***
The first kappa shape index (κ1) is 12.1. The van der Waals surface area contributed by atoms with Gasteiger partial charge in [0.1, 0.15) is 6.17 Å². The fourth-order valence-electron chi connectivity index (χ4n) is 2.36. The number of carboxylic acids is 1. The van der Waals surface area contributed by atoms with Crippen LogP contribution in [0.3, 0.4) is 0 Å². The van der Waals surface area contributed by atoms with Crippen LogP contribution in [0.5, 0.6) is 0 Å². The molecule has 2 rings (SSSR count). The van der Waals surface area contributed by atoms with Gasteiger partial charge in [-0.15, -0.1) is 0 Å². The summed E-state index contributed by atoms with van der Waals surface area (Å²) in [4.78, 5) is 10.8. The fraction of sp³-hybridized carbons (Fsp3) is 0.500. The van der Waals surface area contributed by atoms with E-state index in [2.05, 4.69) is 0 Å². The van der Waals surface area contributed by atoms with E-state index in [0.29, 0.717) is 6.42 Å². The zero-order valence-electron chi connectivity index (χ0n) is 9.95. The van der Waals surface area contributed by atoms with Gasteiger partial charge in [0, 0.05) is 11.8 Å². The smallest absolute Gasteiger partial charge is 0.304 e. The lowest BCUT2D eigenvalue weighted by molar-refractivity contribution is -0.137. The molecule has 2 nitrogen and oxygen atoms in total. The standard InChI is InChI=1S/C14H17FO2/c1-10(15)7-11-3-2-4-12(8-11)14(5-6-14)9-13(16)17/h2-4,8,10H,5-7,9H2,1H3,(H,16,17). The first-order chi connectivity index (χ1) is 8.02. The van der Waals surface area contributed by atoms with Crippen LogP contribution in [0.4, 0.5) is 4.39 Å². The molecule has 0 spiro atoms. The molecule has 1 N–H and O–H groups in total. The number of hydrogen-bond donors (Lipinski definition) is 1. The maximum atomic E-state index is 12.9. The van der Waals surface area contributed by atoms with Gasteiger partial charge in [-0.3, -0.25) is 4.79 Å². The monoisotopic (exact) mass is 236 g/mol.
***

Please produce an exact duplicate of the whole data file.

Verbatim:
The first kappa shape index (κ1) is 12.1. The van der Waals surface area contributed by atoms with Gasteiger partial charge in [0.1, 0.15) is 6.17 Å². The fourth-order valence-electron chi connectivity index (χ4n) is 2.36. The number of carboxylic acids is 1. The van der Waals surface area contributed by atoms with Crippen LogP contribution in [0.3, 0.4) is 0 Å². The van der Waals surface area contributed by atoms with Crippen LogP contribution in [0.5, 0.6) is 0 Å². The molecule has 2 rings (SSSR count). The van der Waals surface area contributed by atoms with Gasteiger partial charge in [-0.15, -0.1) is 0 Å². The summed E-state index contributed by atoms with van der Waals surface area (Å²) in [4.78, 5) is 10.8. The fraction of sp³-hybridized carbons (Fsp3) is 0.500. The van der Waals surface area contributed by atoms with E-state index in [2.05, 4.69) is 0 Å². The van der Waals surface area contributed by atoms with E-state index in [0.29, 0.717) is 6.42 Å². The zero-order valence-electron chi connectivity index (χ0n) is 9.95. The van der Waals surface area contributed by atoms with Gasteiger partial charge in [0, 0.05) is 11.8 Å². The smallest absolute Gasteiger partial charge is 0.304 e. The lowest BCUT2D eigenvalue weighted by molar-refractivity contribution is -0.137. The molecule has 2 nitrogen and oxygen atoms in total. The standard InChI is InChI=1S/C14H17FO2/c1-10(15)7-11-3-2-4-12(8-11)14(5-6-14)9-13(16)17/h2-4,8,10H,5-7,9H2,1H3,(H,16,17). The first-order chi connectivity index (χ1) is 8.02. The van der Waals surface area contributed by atoms with Crippen LogP contribution in [0.4, 0.5) is 4.39 Å². The molecule has 0 spiro atoms. The molecule has 1 N–H and O–H groups in total. The number of hydrogen-bond donors (Lipinski definition) is 1. The maximum atomic E-state index is 12.9. The van der Waals surface area contributed by atoms with Gasteiger partial charge in [-0.3, -0.25) is 4.79 Å². The monoisotopic (exact) mass is 236 g/mol.